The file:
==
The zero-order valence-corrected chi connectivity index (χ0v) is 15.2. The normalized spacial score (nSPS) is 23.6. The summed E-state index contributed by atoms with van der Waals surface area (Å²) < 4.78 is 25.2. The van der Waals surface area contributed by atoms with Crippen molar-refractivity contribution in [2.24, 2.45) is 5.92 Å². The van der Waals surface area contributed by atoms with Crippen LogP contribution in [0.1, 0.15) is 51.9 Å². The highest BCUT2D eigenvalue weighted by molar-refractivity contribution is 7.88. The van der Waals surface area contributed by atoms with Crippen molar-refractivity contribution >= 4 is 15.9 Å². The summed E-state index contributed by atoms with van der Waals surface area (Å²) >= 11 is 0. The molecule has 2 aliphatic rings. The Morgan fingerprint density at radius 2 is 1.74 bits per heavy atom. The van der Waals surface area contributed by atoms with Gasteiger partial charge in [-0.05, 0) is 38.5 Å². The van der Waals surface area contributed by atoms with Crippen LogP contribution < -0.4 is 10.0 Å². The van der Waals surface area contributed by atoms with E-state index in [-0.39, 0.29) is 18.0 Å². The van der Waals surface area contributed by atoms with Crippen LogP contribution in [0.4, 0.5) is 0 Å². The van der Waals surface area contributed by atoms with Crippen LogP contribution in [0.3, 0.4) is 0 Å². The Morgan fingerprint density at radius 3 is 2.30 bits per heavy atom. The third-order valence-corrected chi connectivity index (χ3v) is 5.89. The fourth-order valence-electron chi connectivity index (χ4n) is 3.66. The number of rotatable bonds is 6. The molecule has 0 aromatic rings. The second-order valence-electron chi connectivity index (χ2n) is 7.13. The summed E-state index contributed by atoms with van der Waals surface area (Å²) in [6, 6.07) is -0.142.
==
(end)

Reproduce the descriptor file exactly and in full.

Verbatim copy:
The zero-order valence-corrected chi connectivity index (χ0v) is 15.2. The normalized spacial score (nSPS) is 23.6. The summed E-state index contributed by atoms with van der Waals surface area (Å²) < 4.78 is 25.2. The van der Waals surface area contributed by atoms with Crippen molar-refractivity contribution in [2.24, 2.45) is 5.92 Å². The van der Waals surface area contributed by atoms with Crippen LogP contribution in [0.1, 0.15) is 51.9 Å². The highest BCUT2D eigenvalue weighted by molar-refractivity contribution is 7.88. The van der Waals surface area contributed by atoms with Crippen molar-refractivity contribution >= 4 is 15.9 Å². The summed E-state index contributed by atoms with van der Waals surface area (Å²) >= 11 is 0. The molecule has 2 aliphatic rings. The Morgan fingerprint density at radius 2 is 1.74 bits per heavy atom. The van der Waals surface area contributed by atoms with Gasteiger partial charge in [-0.05, 0) is 38.5 Å². The van der Waals surface area contributed by atoms with Crippen LogP contribution < -0.4 is 10.0 Å². The van der Waals surface area contributed by atoms with E-state index in [-0.39, 0.29) is 18.0 Å². The van der Waals surface area contributed by atoms with Crippen LogP contribution in [0.4, 0.5) is 0 Å². The van der Waals surface area contributed by atoms with Crippen LogP contribution in [0.3, 0.4) is 0 Å². The Morgan fingerprint density at radius 3 is 2.30 bits per heavy atom. The third-order valence-corrected chi connectivity index (χ3v) is 5.89. The fourth-order valence-electron chi connectivity index (χ4n) is 3.66. The number of rotatable bonds is 6. The molecule has 0 aromatic rings. The second-order valence-electron chi connectivity index (χ2n) is 7.13. The summed E-state index contributed by atoms with van der Waals surface area (Å²) in [6, 6.07) is -0.142.